Credit Insurance - how to survive in a rocky economyJul 15, 2013
What is credit insurance?
Credit insurance is basically a method to protect your business or your personal liability. If your company is involved in financial relationship with another company in such a way that it owes your company money, you have an option to protect your financial balance with credit insurance. Credit insurance rates have been quite expensive back in a day, and even though now they’re more available, they are still is a matter worth of thinking it through.
To describe it briefly, what happens when you take, say, a trade credit insurance is you sign a deal with an credit insurance company and pay a monthly fee, the amount of which is based on the creditworthiness of the company that took credit from you, and on how big the credit is.
Another side of the coin - but also a good one
There are a few types of credit insurance though, because there are, simply, more types of credits then just one. As an example how credit insurance be of use to you in a completely different situation, imagine this. You, as a single person, have decided to apply for a personal loan. During the procedure you might be asked if you would also like to take (to buy, basically) a credit insurance, if it is not already in the contract. In this case credit insurance will protect the loan if you won’t be able to pay for it due to some dramatic and unexpected changes in your financial situation.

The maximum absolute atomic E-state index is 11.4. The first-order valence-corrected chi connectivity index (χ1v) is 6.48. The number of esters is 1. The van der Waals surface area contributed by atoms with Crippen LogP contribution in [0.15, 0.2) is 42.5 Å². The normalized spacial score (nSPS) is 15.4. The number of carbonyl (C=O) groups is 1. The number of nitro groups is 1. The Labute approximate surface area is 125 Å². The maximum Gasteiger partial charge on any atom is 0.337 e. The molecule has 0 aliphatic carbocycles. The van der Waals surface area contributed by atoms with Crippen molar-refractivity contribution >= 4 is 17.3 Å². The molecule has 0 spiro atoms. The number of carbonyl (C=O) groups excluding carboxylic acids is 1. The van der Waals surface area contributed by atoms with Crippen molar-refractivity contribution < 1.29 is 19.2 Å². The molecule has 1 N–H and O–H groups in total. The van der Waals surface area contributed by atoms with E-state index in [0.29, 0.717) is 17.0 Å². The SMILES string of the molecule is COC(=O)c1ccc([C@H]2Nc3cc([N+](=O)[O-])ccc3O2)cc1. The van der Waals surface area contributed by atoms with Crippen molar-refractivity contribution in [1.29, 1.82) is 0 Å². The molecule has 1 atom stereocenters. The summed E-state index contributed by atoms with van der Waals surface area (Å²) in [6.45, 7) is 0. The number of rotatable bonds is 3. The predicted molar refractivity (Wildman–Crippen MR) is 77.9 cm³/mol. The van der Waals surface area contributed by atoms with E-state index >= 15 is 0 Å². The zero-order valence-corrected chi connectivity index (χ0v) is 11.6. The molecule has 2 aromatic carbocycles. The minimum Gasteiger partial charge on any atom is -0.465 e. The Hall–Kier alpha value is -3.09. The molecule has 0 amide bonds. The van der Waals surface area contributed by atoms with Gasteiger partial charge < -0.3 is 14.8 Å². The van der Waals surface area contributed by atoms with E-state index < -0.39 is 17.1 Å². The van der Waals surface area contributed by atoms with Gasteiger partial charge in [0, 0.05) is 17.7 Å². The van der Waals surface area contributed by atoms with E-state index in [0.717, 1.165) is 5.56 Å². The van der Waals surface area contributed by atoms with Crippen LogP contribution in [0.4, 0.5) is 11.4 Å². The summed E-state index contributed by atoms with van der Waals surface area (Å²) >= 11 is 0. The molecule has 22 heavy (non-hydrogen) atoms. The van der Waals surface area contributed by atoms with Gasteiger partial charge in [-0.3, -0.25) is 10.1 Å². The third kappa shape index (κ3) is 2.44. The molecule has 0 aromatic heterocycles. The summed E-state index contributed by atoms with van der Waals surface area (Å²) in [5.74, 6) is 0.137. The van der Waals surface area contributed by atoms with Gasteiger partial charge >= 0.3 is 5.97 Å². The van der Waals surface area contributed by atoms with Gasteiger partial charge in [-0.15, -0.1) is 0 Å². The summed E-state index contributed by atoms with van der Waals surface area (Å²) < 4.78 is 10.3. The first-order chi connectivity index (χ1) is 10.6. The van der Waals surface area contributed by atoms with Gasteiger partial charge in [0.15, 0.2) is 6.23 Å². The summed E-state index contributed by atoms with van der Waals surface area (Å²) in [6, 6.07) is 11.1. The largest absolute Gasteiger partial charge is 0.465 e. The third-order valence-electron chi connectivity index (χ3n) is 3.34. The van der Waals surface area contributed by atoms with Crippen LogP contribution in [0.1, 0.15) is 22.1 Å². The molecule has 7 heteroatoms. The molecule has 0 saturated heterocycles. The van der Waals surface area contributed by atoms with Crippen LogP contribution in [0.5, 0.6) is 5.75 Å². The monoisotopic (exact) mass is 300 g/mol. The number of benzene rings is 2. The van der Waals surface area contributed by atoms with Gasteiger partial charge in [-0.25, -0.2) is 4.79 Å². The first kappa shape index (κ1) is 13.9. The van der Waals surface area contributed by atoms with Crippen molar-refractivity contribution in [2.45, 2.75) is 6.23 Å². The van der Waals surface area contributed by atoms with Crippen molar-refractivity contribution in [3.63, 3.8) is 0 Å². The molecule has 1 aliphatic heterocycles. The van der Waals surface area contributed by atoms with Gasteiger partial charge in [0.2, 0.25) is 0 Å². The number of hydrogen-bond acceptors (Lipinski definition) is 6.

Making a decision
However, it should always be your choice, because it is, actually, against the law to add credit insurance to your contract without warning you about this and explaining it to you.
In both of these cases credit insurance companies are providing a great service to both parties. If you are deciding whether or not do you want to protect your business’s stability (no matter on which side of a credit you are), then you should know that 18% of companies that went broke and even ceased to exist completely did so because they couldn’t pay for a credit or gave too much credit to companies that lately didn’t return the money.